With the frailties of wireless networks when it comes to intensive media file usage, the advent of Iomega’s Screenplay drive seemed like something to celebrate. A compact external hard drive, albeit with outputs to allow it to connect to a TV and sound system, it’s a device with a simple purpose in life: you stuff it with video files and then use it to play them back on a telly.
It was a little more troublesome than promised to get going, however. The quick start guide stated that we could connect it to a PC via the supplied USB 2.0 cable and simply drag and drop our files to it, but our Windows XP-powered test machine was having none of that. Instead, it insisted that the Iomega-supplied software was installed first before it would allow the drive to be recognised. That’s more luck than Mac users are likely to have, given that the Screenplay is NTFS formatted.
Once attached to a PC it was as easy as you’d expect to drag files over, set up folder systems and suchlike, and the device was suitably efficient and fuss-free. Then the idea is that you take it to your television set and hook it up.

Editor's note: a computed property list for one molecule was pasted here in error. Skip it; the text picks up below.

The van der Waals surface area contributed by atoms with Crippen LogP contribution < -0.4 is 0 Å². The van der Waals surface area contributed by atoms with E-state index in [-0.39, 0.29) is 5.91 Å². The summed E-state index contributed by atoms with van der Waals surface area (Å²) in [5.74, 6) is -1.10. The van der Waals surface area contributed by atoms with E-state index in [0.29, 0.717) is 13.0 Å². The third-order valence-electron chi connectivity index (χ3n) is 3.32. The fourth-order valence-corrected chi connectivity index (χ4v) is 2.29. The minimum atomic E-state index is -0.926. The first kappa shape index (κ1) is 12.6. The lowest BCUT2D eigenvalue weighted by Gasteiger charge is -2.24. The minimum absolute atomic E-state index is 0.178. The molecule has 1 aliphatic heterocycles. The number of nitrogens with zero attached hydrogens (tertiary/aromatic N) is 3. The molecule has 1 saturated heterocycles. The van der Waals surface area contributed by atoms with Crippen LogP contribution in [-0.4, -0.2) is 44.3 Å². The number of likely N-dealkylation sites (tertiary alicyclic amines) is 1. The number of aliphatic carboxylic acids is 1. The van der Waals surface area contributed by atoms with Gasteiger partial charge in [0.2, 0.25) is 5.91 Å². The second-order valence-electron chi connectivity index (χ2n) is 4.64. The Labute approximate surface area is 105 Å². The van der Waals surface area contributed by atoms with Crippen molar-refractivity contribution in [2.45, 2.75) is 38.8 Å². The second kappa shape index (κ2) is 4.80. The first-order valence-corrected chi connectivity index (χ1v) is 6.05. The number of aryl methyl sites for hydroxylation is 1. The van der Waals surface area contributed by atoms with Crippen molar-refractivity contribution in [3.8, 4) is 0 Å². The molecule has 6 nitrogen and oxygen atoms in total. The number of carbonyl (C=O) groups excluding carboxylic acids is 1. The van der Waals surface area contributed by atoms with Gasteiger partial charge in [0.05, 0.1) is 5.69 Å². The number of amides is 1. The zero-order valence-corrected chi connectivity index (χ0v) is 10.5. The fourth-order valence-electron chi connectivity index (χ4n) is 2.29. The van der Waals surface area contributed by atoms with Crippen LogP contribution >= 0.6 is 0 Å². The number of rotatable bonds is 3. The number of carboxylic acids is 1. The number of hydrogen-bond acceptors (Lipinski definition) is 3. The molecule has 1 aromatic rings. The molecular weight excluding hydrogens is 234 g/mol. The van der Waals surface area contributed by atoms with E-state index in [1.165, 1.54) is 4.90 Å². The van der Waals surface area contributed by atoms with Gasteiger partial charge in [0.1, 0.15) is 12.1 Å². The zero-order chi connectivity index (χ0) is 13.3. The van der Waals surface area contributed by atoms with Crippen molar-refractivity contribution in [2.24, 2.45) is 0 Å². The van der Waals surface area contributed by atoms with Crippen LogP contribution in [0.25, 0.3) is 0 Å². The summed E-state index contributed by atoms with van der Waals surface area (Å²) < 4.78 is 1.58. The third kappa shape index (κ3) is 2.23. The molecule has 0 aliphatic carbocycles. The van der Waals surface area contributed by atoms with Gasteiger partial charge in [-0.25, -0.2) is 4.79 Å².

The styling of the chassis itself means it wouldn’t look out of place in a modern day home cinema system, and it’s small enough to fit in easily too. Furthermore, hooking it up to a display is made easier by the plethora of connectivity options: HDMI, co-ax, component and RCA. Some cables are provided in the box, but not HDMI. Nonetheless, it was quickly connected to our test 52-inch, 1080p, LCD display to find out how it’d measure up.
One of the key boasts of the unit is its HD ability, and the Screenplay HD can support up to 1080i. The output isn’t too bad, although the scaling work is competent at best. Most formats of video were supported in our tests, although MKV wasn’t, and through the simple on-screen file navigation interface, zipping around the menu was easy enough. The biggest challenge was the cheap and unpleasant remote control, which suffers from both a slightly illogical layout and being of a size and depth that makes it a cert to be lost in the average living room.
The unit itself is relatively quiet in operation, although not without a bit of residual noise, and we noticed that it was hot to the touch once we’d got to the end of a two-hour movie. Not a major complaint, but we’d be concerned about relying on it for a prolonged movie marathon.
The Screenplay HD isn’t a perfect solution to a problem, but it is, nonetheless, a solution of sorts. An unpleasant remote, file support limitations and long term concerns over its operating temperature are the biggest marks against it for us, but it’s nonetheless a useful way to view digital content, without relying on the quirks of a wireless network or a never-ending array of flash drives.
Contact: 020 7216 0003